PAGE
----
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and most importantly, the assessee company provides coaching for exams that are held in March every year. Because of this reason, it is an established routine every year that the faculty at the centres complete the course by January each year. It is therefore very uncommon that a student takes admission in a batch whose course has been completed. Also, one would not pay fees in lumpsum much before the start of batches i.e, in April-May. The fact that there is a very meagre number of new admissions in Jan-Feb- March every year can be established from the ledger of tuition fees received by the assessee company of FY 2006-07, 2005-06. But, as apparent from the seized receipts, there are 59 receipts that pertain to the period Feb - March. It would be completely against the established routinely business proceedings if these receipts are to be treated as fees receipts since such a huge number of students taking admission in a 'nonseasonal' period is not only dubious but also next to impossible. 5) Addition made is contradictory to Board Circular: It is also submitted that the addition made and upheld by the ld. CIT (A) on the basis of statement obtained during the course of sur .....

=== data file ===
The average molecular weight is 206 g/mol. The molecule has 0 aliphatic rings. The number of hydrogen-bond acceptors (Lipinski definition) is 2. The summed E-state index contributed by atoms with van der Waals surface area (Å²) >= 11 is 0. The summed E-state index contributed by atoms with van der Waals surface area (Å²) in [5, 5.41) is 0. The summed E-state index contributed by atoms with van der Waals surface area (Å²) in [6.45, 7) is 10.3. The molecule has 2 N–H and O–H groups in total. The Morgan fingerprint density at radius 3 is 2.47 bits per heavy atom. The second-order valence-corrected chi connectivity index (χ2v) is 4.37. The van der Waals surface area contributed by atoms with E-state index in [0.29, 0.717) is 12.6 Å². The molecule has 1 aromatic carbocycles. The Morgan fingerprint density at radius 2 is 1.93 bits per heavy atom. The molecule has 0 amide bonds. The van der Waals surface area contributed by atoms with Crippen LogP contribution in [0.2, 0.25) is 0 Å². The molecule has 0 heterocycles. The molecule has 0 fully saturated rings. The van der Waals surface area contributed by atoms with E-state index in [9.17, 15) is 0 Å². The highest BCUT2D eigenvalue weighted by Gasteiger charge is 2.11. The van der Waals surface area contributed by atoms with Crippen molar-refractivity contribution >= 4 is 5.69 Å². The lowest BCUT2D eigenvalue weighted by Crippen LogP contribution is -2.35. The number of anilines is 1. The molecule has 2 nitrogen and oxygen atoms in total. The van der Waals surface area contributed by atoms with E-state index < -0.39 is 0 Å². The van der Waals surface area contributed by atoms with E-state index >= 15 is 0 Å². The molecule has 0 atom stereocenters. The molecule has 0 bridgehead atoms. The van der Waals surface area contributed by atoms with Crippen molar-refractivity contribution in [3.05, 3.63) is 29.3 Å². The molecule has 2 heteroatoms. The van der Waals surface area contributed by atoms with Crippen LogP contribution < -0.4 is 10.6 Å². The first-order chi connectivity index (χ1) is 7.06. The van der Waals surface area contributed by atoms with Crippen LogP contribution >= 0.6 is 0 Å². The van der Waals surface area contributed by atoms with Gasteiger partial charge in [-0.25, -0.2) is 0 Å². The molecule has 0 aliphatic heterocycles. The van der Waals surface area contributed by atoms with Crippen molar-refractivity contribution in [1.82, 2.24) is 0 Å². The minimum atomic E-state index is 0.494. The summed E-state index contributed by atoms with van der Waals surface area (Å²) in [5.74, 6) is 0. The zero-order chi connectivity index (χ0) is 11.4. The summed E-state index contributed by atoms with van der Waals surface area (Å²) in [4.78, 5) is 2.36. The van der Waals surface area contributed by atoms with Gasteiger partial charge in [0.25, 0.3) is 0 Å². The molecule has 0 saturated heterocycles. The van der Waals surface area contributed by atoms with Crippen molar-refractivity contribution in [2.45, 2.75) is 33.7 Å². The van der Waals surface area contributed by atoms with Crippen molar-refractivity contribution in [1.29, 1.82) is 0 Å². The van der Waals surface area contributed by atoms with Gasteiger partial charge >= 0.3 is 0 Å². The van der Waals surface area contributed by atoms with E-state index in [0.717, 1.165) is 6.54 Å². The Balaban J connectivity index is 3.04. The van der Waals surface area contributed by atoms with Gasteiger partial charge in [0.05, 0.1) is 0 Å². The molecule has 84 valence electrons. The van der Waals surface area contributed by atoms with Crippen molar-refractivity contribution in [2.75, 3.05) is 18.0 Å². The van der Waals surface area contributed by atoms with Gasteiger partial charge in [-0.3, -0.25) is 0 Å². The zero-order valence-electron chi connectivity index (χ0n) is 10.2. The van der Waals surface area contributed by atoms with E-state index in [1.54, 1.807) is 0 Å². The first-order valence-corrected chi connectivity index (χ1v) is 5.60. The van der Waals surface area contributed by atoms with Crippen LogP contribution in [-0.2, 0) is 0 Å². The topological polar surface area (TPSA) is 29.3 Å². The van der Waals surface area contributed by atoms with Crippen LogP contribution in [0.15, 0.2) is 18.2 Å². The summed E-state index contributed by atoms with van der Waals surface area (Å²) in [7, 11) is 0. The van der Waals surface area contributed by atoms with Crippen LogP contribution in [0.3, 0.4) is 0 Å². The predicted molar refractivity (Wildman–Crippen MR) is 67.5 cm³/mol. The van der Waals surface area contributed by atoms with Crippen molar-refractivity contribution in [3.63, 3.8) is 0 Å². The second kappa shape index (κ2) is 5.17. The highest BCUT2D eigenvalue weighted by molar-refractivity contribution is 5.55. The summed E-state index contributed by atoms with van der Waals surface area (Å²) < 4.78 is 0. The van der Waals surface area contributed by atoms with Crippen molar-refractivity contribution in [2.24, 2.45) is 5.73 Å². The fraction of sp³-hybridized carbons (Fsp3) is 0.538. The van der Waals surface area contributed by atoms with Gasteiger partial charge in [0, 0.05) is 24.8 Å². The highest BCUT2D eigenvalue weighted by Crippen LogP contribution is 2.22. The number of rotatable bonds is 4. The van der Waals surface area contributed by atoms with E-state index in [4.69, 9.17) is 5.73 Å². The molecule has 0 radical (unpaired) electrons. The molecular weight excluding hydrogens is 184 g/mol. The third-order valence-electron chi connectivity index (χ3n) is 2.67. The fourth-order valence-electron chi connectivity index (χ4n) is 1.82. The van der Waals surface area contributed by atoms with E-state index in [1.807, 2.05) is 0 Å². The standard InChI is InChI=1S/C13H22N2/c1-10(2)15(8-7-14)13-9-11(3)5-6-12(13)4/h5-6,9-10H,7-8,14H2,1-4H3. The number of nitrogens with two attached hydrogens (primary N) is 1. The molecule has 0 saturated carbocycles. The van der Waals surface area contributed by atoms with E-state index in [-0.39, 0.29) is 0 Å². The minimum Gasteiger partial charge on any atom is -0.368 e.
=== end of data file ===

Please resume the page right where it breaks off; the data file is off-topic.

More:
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ing the said survey, respondentassessee surrendered an amount of ₹ 99,50,000/- and offered the seine for the purposes of taxation. The additional income offered included a sum of ₹ 45,00,000/- on account of excess stock found during the course of survey and offered by one of the partners of the respondent-assessee as additional income. 5. However, subsequently, the respondent-assessee vide its letter dated 29th November, 2004 contended that the statement about stock was incorrect and that the impugned discrepancy had been reconciled as it was only a mistake. Consequently, the respondent-assessee withdrew the offer of additional income for taxation on account of excess stock. Para 6; The AO relied upon the statement of one of the partners of respondent-assessee given during the course of survey under Section 133A of the Act and concluded that the explanation/ retraction by the respondentassessee was an afterthought and had no element of truth. 14. Moreover, the word may used in Section 133A(3)(iii) of the Act clarifies beyond doubt that the material collected and the statement recorded during the survey is not a conclusive piece of evidence by itself. 15. In any event, i .....